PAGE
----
What will your answer be?

“Always be prepared to give an answer to everyone who asks you to give the reason for the hope that you have” 1 Peter 3:15.

If someone comes up to you and asks you “Why do you believe in God”, this question is an ordinary one for the one who exercises apologetics (defending faith by reason) or is just accustomed to defending his/her faith in front of believers or non-believers. Most of us might say, “Ah! Well no worries, I know I believe in God. It’s normal. I can defend it easily!” But when that day comes only a few will be able to proclaim the reason for their belief in the Lord.

Let’s check out the usuals:

“Well, you know I believe in God because, yea, it’s normal… I don’t know. What do you want me to say?” BAM! You lost. It’s the worst answer one can ever give.

“Well, I believe in God because many do, my parents, my friends. I was brought up in the church.” BAM! Wrong answer! If you were talking to an atheist, be sure that he’ll make fun of you for the rest of your days. And if the one facing you was a believer searching for some answers, then you surely gave him the wrong answer, so he needs to go somewhere else to find it.

“Well, I believe in God because He died for me.” If the guy in front of you is lost and is searching for an answer, I must admit that this is not bad. But if that person is a seasoned atheist and knows how to defend his territory, then BAM! Wrong answer! Many people in history died for others, just count those who died to defend an ideology, or just sacrificed themselves so that others may live.

It’s not an easy question after all, well at least not as easy as we thought at the beginning. And yet this is one of the simplest questions that you can be faced with. Let’s not even go about how to defend the divinity of Christ.

We live in a world where science is gathering much speed, and people are more attracted to scientific truth than to the Truth. And if we don’t compensate by reading and studying the Bible we can fall in it as well. It’s so easy to go astray.

Lately, somebody posed this question to me and my friends: “If God is perfect then how could he create something imperfect?” I considered it a fairly easy question, but my friend who is a believer said, “I don’t have an answer”. The guy was happy with his argument which obviously did work until I gave him one argument that may not have been that strong but one that could hold ground for some time. “The world was perfect in the beginning and God looked at what he had done and all of it was very good until Man disobeyed God. It was against God’s will for mankind to be separated from its creator. But God didn’t want us to be puppets he could play with. He gave us free will, providing us with a choice. You always have a choice.”

As Peter commands, we must always be ready to defend our faith. I believe studying apologetics is a great way of developing your faith and continuing the daily struggle with the outside world. Questions like “Why is there evil in this world? What does God have to say about this?” “How can you say Christ is divine?” ”How can you be sure of the truthfulness of the Bible?” “Why do you believe in miracles?” must be thought of to make sure you give a solid answer which might not totally disprove their question but would get them thinking.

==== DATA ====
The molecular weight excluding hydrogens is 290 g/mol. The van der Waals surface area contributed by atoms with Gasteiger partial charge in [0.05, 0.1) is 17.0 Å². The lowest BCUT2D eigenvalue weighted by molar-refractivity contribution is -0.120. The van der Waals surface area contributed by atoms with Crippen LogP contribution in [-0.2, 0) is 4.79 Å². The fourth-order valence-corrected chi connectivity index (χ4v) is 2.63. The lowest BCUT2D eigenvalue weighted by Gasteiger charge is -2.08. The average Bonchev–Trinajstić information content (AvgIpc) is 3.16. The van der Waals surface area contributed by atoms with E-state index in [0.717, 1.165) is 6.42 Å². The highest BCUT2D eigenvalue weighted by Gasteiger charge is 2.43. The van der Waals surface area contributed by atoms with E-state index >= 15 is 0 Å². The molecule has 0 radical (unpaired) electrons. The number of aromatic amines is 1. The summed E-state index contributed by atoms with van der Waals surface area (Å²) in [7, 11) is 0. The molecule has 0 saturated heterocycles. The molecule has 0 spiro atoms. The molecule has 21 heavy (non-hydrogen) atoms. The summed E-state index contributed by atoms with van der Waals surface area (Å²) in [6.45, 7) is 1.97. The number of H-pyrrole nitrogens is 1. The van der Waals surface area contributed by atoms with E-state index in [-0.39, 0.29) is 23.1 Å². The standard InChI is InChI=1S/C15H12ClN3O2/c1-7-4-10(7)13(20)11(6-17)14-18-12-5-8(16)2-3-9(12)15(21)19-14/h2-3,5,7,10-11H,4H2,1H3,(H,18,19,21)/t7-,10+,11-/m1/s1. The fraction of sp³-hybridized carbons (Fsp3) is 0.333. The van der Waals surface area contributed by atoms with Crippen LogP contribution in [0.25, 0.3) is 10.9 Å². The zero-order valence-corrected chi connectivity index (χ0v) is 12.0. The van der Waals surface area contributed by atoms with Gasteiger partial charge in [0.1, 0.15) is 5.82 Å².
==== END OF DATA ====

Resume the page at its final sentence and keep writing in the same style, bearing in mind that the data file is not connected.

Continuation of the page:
To illustrate, one day an atheist writer came to see Martin Buber, a philosopher, with the question, “How can you prove God’s existence?” Buber remained silent. After repeating the question several times the writer became angry and just as he was about to fly down the stairs Buber stopped him, “Hold on! But can you be sure He doesn’t exist?” After 40 years, the writer writes, “I’m still an atheist, but Buber’s question haunts me everyday of my life”. It’s like Pascal’s Wager: if you believe you win it all or you don’t lose anything, but if you don’t believe then you’ve lost it all. This may not be an argument to bring someone to Christ but it has the same haunting power as the philosopher’s question.

I believe apologetics is a good key to success because you defeat your opponent with the same instrument he/she is using to convince you that what you believe is wrong.

Often seminars provide answers, but most of the time the answers don’t fit in the world that we’re living in. For instance, “Why is there suffering in the world?” Most intelligent Christians will tell you, “It’s because of sin”. That sounds logical. But let’s take a little boy suffering from heart disease or a rare kind of cancer. Can you go and say to the little kid’s face, “You know son, let me explain why this is happening to you: It’s because of sin”. I don’t know what his reaction will be, but I’ve got the feeling that the boy will tell you, “I don’t care if it is sin or not. If you’re so upset by all this, why aren’t you here trying to help me get out of this misery I am in?” We are God’s hands and feet, it’s our duty who are privileged to have and believe the Word to go and spread it to the ones that have not heard it, and not just spread it but live it. That makes all the difference.

So, at the end of the day, what will your answer be to “Why do you believe in God”? Is it going to be, “I believe because my family brought me up that way”, or “I believe in God because he gives me a reason to smile everyday, he gives purpose to my life. He has changed me from the inside, has known me from my mother’s womb, and knows the number of hair on my head. Who could ever care for me that much that he was ready to give up his own life. But he wasn’t just ready. His works reflected His words, not like any words that come from the mouth of Man. He made it happen, He is my God, and I will live for Him no matter what anyone says.”

Vahé Jébéjian